Glade bobbed his head. “Help, yes! Help lots! Helped Ragna long time,” he chattered. “Expert small prey. Finding too. Tree hunter.” He held up one of his little hands, flexing his toes for emphasis of his tree climbing abilities. For whatever reason, the marten felt it important that the boy knew his role as Ragna’s partner in hunting.

“Hnn,” she grunted to the boy’s growing excitement, “Sure, kid.” She shifted her weight from one foot to the other. “We can find more birds and I can show you how to use their flight feathers for arrows.” She motioned to the dead pheasant in her grasp. “Or we can find something else. I smelt group of pigs the other day. Deer are pretty much everywhere.” The scout looked down at her quiver, inventorying the arrows that were within it. “What do you want to kill?”

Ragna Eklund

Mistfell Vale
Wolverthorne
User avatar
Songbird
Luperci Scout II
Do not go gentle
into that good night

POSTED: Sat Jan 12, 2019 12:00 pm

[WC: 287]

All of the frigid looks and catty responses formed an impression of Ragna at once. She seemed very serious in a way which reminded him of his father, and this alerted him to keep aware of her tolerance level. Before this place (he knew it was not terribly old) most people had known another life. Ragna's was most assuredly full of fantastic stories and conflict. That much she wore on her face, where the long scars reached towards her eye.

Glade seemed nice. The first weasel Bennett had ever met, the sleek-looking creature moved with even more dexterity than a cat. He was instantly cognizant of its potential threat – it had been so fast, the moment between the marten disappearing into the brush and getting onto the she-wolf. If it could do that, it could do the same to him. How bad could the marten bite? Glade had notable pointy teeth that flashed each time he talked. He was big too, at least in Bennett's eyes. As he considered these things, Ragna reached her decision.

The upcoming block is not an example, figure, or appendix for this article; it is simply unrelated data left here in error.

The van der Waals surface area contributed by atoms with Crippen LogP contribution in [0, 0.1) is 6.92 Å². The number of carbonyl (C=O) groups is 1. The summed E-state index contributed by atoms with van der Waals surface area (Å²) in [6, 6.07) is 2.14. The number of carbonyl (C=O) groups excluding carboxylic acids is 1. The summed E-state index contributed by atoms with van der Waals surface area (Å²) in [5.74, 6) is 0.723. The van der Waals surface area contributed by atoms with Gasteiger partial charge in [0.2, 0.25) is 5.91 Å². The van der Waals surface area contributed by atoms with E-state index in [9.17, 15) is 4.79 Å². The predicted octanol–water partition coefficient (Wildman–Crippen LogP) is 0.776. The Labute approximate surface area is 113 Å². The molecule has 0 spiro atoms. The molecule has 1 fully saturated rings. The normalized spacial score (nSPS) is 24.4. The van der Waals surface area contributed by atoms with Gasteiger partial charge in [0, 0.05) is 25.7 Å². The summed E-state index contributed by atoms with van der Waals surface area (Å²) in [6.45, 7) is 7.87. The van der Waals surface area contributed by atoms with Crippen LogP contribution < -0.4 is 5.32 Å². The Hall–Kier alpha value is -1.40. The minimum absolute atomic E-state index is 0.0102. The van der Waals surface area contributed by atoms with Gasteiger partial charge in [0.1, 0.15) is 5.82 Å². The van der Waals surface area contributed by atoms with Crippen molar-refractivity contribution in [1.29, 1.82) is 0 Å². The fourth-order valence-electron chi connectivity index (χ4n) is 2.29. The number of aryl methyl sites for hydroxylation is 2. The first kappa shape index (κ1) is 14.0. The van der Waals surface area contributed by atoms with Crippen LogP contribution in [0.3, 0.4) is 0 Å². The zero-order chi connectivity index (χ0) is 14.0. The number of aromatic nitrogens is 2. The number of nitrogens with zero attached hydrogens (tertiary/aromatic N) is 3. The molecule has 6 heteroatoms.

The fluffy dog wagged his tail with excitement. His lack of experience made it hard to judge which was the least favorable option. He was curious about what Glade could do, and thought how cool it would be to take down something huge and surprise his family. Failure haunted his thoughts, a worrisome spectre that made him hesitate long enough to consider all the options.

He looked between the pair of predators and after careful consideration answered. Let's find more birds. That way he could see the marten at work, and he could spend more time learning from Ragna, and then maybe he could convince her to take him hunting again.

when the wind blows, the grass bends
Mistfell Vale
Hawkesond
User avatar
Mel
Luperci
anger is a gift
dig two graves

POSTED: Tue Jan 22, 2019 2:35 pm

NPC: Glade (+450)